An embodiment of the invention is a multi-frequency antenna disposed in a portable electronic device with the wireless communication function, such as a laptop computer or a personal digital assistant (PDA). Such a multi-frequency antenna canreceive signals in at least two frequency bands. For the convenience of description, this specification refers exclusively to their central frequencies unless specified. That is, the specification uses a first frequency and a second frequency torepresent the two bands. Any person skilled in the art can vary different parameters in the antenna design for different applications according to the need.

A planar view of the multi-frequency antenna according to an embodiment of the invention is shown in FIG. 1. In this embodiment, the multi-frequency antenna 100 has a grounding element 110, a first conductive member 120, a first radiation member130, and a second radiation member 140. The first radiation member 130 receives signals of the first frequency, and the second radiation member 140 receives signals of the second frequency. To increase the frequency response of the first conductivemember 120 and the second radiation member 140, a passive element 136 and a parasitic structure 150 are further disposed on the multi-frequency antenna 100. The connecting relations and detailed structures of various parts of the invention are given inFIGS. 2A to 2E. These figures are planar views of various parts of the multi-frequency antenna. Certain parts are not described and labeled with numerals to avoid complications.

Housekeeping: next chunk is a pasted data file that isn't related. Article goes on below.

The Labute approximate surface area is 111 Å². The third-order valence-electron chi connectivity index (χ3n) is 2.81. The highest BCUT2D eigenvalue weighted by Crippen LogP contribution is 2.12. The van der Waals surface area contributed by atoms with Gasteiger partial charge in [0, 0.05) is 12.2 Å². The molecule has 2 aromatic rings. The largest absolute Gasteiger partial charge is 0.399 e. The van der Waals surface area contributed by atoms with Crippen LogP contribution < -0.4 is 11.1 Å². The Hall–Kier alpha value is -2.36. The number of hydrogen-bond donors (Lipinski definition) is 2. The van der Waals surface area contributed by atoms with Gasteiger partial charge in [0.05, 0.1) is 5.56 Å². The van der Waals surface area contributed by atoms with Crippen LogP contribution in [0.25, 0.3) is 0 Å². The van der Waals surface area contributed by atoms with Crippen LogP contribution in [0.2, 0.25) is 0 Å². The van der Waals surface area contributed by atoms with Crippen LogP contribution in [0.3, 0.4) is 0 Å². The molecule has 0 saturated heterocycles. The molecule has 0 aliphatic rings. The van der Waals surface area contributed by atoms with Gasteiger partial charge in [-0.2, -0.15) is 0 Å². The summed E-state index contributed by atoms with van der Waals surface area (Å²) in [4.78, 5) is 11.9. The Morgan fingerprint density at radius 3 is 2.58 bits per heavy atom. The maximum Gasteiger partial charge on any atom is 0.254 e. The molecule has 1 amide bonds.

In FIG. 2A, the first conductive member 120 has a conductive component 122 and a ground connecting component 124. The ground connecting component 124 perpendicularly connects to the conductive component 122 with one edge and to the groundingelement 110 with the other edge.

FIG. 2B describes the structure of the first radiation member 130. The first radiation member 130 receives signals of the first frequency, and connects to the conductive component 122. The first radiation member 130 has a first radiation body139 and a first connecting part 132. The first radiation body 139 connects to the conductive component 122. One end of the first connecting part 132 is connected to the conductive component 124 via a first connecting point 138. The other end of thefirst connecting part 132 has a ladder-shaped structure 134.

Besides, the first radiation member 130 further includes a passive element 136 to increase the frequency matching of the first radiation member 130. The passive element 136 is disposed on the first connecting part 132. However, whether thepassive element 136 should be installed on the multi-frequency antenna 100 is determined by the working bands of the antenna.